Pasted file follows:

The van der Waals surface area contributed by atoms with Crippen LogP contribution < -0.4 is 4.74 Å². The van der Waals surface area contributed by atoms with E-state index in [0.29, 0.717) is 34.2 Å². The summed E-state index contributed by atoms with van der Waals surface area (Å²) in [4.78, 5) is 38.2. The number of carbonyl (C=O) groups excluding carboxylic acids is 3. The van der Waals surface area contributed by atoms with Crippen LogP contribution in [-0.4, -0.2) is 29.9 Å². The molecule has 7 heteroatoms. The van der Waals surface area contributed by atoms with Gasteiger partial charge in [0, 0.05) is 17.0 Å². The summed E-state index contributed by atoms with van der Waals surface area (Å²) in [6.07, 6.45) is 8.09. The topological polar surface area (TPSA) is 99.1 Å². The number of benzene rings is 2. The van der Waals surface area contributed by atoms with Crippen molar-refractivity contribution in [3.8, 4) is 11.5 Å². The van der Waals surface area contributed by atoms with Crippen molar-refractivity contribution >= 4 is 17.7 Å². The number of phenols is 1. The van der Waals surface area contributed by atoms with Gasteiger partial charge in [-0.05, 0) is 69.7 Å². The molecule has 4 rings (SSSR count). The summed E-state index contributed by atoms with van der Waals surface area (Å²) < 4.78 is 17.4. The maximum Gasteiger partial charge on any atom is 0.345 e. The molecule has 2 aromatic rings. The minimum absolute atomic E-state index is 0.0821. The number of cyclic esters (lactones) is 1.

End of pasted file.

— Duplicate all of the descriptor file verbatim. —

The van der Waals surface area contributed by atoms with Crippen LogP contribution < -0.4 is 4.74 Å². The van der Waals surface area contributed by atoms with E-state index in [0.29, 0.717) is 34.2 Å². The summed E-state index contributed by atoms with van der Waals surface area (Å²) in [4.78, 5) is 38.2. The number of carbonyl (C=O) groups excluding carboxylic acids is 3. The van der Waals surface area contributed by atoms with Crippen LogP contribution in [-0.4, -0.2) is 29.9 Å². The molecule has 7 heteroatoms. The van der Waals surface area contributed by atoms with Gasteiger partial charge in [0, 0.05) is 17.0 Å². The summed E-state index contributed by atoms with van der Waals surface area (Å²) in [6.07, 6.45) is 8.09. The topological polar surface area (TPSA) is 99.1 Å². The number of benzene rings is 2. The van der Waals surface area contributed by atoms with Crippen molar-refractivity contribution in [3.8, 4) is 11.5 Å². The van der Waals surface area contributed by atoms with Crippen molar-refractivity contribution >= 4 is 17.7 Å². The number of phenols is 1. The van der Waals surface area contributed by atoms with Gasteiger partial charge in [-0.05, 0) is 69.7 Å². The molecule has 4 rings (SSSR count). The summed E-state index contributed by atoms with van der Waals surface area (Å²) < 4.78 is 17.4. The maximum Gasteiger partial charge on any atom is 0.345 e. The molecule has 2 aromatic rings. The minimum absolute atomic E-state index is 0.0821. The number of cyclic esters (lactones) is 1.